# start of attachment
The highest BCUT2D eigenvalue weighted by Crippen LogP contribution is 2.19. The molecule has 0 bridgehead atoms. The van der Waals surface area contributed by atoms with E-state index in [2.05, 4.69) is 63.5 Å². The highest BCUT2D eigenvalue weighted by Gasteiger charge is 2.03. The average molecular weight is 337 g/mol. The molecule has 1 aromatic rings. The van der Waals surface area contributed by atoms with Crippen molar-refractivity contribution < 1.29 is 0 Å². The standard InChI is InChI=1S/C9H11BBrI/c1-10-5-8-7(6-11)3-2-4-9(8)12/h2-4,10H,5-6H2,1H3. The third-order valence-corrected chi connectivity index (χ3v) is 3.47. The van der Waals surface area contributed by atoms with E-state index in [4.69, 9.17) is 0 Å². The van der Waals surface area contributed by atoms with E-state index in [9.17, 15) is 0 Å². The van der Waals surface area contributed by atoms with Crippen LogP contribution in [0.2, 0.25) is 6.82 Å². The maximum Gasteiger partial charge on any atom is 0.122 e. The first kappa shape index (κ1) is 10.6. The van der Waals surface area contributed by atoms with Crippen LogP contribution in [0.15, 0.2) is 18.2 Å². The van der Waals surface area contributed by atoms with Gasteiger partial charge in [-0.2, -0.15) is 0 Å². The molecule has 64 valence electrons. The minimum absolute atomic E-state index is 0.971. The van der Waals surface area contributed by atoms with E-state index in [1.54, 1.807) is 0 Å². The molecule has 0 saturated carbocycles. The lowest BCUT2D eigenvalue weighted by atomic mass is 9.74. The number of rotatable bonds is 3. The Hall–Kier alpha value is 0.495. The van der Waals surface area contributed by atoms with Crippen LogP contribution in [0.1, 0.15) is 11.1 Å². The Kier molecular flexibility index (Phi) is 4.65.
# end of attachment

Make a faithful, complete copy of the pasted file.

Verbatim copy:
The highest BCUT2D eigenvalue weighted by Crippen LogP contribution is 2.19. The molecule has 0 bridgehead atoms. The van der Waals surface area contributed by atoms with E-state index in [2.05, 4.69) is 63.5 Å². The highest BCUT2D eigenvalue weighted by Gasteiger charge is 2.03. The average molecular weight is 337 g/mol. The molecule has 1 aromatic rings. The van der Waals surface area contributed by atoms with Crippen molar-refractivity contribution < 1.29 is 0 Å². The standard InChI is InChI=1S/C9H11BBrI/c1-10-5-8-7(6-11)3-2-4-9(8)12/h2-4,10H,5-6H2,1H3. The third-order valence-corrected chi connectivity index (χ3v) is 3.47. The van der Waals surface area contributed by atoms with E-state index in [4.69, 9.17) is 0 Å². The van der Waals surface area contributed by atoms with E-state index in [9.17, 15) is 0 Å². The van der Waals surface area contributed by atoms with Crippen LogP contribution in [0.2, 0.25) is 6.82 Å². The maximum Gasteiger partial charge on any atom is 0.122 e. The first kappa shape index (κ1) is 10.6. The van der Waals surface area contributed by atoms with Crippen LogP contribution in [0.15, 0.2) is 18.2 Å². The van der Waals surface area contributed by atoms with Gasteiger partial charge in [-0.2, -0.15) is 0 Å². The molecule has 64 valence electrons. The minimum absolute atomic E-state index is 0.971. The van der Waals surface area contributed by atoms with E-state index in [1.54, 1.807) is 0 Å². The molecule has 0 saturated carbocycles. The lowest BCUT2D eigenvalue weighted by atomic mass is 9.74. The number of rotatable bonds is 3. The Hall–Kier alpha value is 0.495. The van der Waals surface area contributed by atoms with Crippen LogP contribution in [0.1, 0.15) is 11.1 Å². The Kier molecular flexibility index (Phi) is 4.65.